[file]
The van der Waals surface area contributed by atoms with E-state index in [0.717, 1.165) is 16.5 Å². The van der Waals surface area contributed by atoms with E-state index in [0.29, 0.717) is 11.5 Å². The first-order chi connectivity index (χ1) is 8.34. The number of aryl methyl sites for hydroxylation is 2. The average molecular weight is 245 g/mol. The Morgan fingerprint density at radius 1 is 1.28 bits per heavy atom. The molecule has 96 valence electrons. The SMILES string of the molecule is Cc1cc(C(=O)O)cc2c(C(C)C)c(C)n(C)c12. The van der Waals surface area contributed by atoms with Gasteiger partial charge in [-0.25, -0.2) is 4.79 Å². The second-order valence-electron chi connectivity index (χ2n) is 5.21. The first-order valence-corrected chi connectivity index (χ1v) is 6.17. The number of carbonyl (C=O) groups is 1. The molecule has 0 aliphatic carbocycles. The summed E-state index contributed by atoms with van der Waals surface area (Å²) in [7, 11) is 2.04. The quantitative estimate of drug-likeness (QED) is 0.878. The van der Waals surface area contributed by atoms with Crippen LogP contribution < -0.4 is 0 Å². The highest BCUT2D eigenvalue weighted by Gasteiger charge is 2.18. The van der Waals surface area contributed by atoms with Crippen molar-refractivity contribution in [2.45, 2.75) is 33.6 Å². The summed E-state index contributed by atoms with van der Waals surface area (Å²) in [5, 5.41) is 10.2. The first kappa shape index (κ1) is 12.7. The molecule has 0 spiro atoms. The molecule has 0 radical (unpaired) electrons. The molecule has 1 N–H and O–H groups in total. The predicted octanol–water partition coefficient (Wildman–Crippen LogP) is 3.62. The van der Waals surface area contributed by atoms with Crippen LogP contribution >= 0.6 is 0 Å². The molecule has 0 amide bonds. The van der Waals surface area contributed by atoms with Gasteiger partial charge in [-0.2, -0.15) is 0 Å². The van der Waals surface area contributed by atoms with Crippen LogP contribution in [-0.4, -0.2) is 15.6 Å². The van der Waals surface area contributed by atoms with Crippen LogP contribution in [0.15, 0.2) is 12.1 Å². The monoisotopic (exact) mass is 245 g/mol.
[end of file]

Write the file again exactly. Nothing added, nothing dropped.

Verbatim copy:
The van der Waals surface area contributed by atoms with E-state index in [0.717, 1.165) is 16.5 Å². The van der Waals surface area contributed by atoms with E-state index in [0.29, 0.717) is 11.5 Å². The first-order chi connectivity index (χ1) is 8.34. The number of aryl methyl sites for hydroxylation is 2. The average molecular weight is 245 g/mol. The Morgan fingerprint density at radius 1 is 1.28 bits per heavy atom. The molecule has 96 valence electrons. The SMILES string of the molecule is Cc1cc(C(=O)O)cc2c(C(C)C)c(C)n(C)c12. The van der Waals surface area contributed by atoms with Gasteiger partial charge in [-0.25, -0.2) is 4.79 Å². The second-order valence-electron chi connectivity index (χ2n) is 5.21. The first-order valence-corrected chi connectivity index (χ1v) is 6.17. The number of carbonyl (C=O) groups is 1. The molecule has 0 aliphatic carbocycles. The summed E-state index contributed by atoms with van der Waals surface area (Å²) in [7, 11) is 2.04. The quantitative estimate of drug-likeness (QED) is 0.878. The van der Waals surface area contributed by atoms with Crippen LogP contribution < -0.4 is 0 Å². The highest BCUT2D eigenvalue weighted by Gasteiger charge is 2.18. The van der Waals surface area contributed by atoms with Crippen molar-refractivity contribution in [2.45, 2.75) is 33.6 Å². The summed E-state index contributed by atoms with van der Waals surface area (Å²) in [5, 5.41) is 10.2. The first kappa shape index (κ1) is 12.7. The molecule has 0 spiro atoms. The molecule has 0 radical (unpaired) electrons. The molecule has 1 N–H and O–H groups in total. The predicted octanol–water partition coefficient (Wildman–Crippen LogP) is 3.62. The van der Waals surface area contributed by atoms with Crippen LogP contribution >= 0.6 is 0 Å². The molecule has 0 amide bonds. The van der Waals surface area contributed by atoms with Gasteiger partial charge in [-0.2, -0.15) is 0 Å². The van der Waals surface area contributed by atoms with Crippen LogP contribution in [-0.4, -0.2) is 15.6 Å². The van der Waals surface area contributed by atoms with Crippen LogP contribution in [0.15, 0.2) is 12.1 Å². The monoisotopic (exact) mass is 245 g/mol.